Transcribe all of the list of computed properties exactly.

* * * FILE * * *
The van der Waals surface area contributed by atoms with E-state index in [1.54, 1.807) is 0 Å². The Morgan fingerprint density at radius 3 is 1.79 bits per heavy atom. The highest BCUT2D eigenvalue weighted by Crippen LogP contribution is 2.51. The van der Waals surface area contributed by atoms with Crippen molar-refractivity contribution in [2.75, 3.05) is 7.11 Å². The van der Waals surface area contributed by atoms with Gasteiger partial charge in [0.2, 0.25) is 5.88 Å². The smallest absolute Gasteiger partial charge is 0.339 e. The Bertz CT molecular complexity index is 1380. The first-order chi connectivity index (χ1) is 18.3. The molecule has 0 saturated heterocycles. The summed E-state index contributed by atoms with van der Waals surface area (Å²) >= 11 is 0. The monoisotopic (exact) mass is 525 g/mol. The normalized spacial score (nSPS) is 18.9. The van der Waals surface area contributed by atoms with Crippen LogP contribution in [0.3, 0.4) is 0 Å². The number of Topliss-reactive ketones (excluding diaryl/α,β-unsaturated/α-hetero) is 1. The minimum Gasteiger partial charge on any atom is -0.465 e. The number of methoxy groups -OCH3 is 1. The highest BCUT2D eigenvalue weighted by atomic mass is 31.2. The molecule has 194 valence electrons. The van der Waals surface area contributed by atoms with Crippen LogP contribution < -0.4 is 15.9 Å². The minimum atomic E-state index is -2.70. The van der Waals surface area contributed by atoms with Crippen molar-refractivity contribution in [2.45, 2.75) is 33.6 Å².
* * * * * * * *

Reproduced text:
The van der Waals surface area contributed by atoms with E-state index in [1.54, 1.807) is 0 Å². The Morgan fingerprint density at radius 3 is 1.79 bits per heavy atom. The highest BCUT2D eigenvalue weighted by Crippen LogP contribution is 2.51. The van der Waals surface area contributed by atoms with Crippen molar-refractivity contribution in [2.75, 3.05) is 7.11 Å². The van der Waals surface area contributed by atoms with Gasteiger partial charge in [0.2, 0.25) is 5.88 Å². The smallest absolute Gasteiger partial charge is 0.339 e. The Bertz CT molecular complexity index is 1380. The first-order chi connectivity index (χ1) is 18.3. The molecule has 0 saturated heterocycles. The summed E-state index contributed by atoms with van der Waals surface area (Å²) >= 11 is 0. The monoisotopic (exact) mass is 525 g/mol. The normalized spacial score (nSPS) is 18.9. The van der Waals surface area contributed by atoms with Crippen LogP contribution in [0.3, 0.4) is 0 Å². The number of Topliss-reactive ketones (excluding diaryl/α,β-unsaturated/α-hetero) is 1. The minimum Gasteiger partial charge on any atom is -0.465 e. The number of methoxy groups -OCH3 is 1. The highest BCUT2D eigenvalue weighted by atomic mass is 31.2. The molecule has 194 valence electrons. The van der Waals surface area contributed by atoms with Crippen LogP contribution < -0.4 is 15.9 Å². The minimum atomic E-state index is -2.70. The van der Waals surface area contributed by atoms with Crippen molar-refractivity contribution in [2.45, 2.75) is 33.6 Å².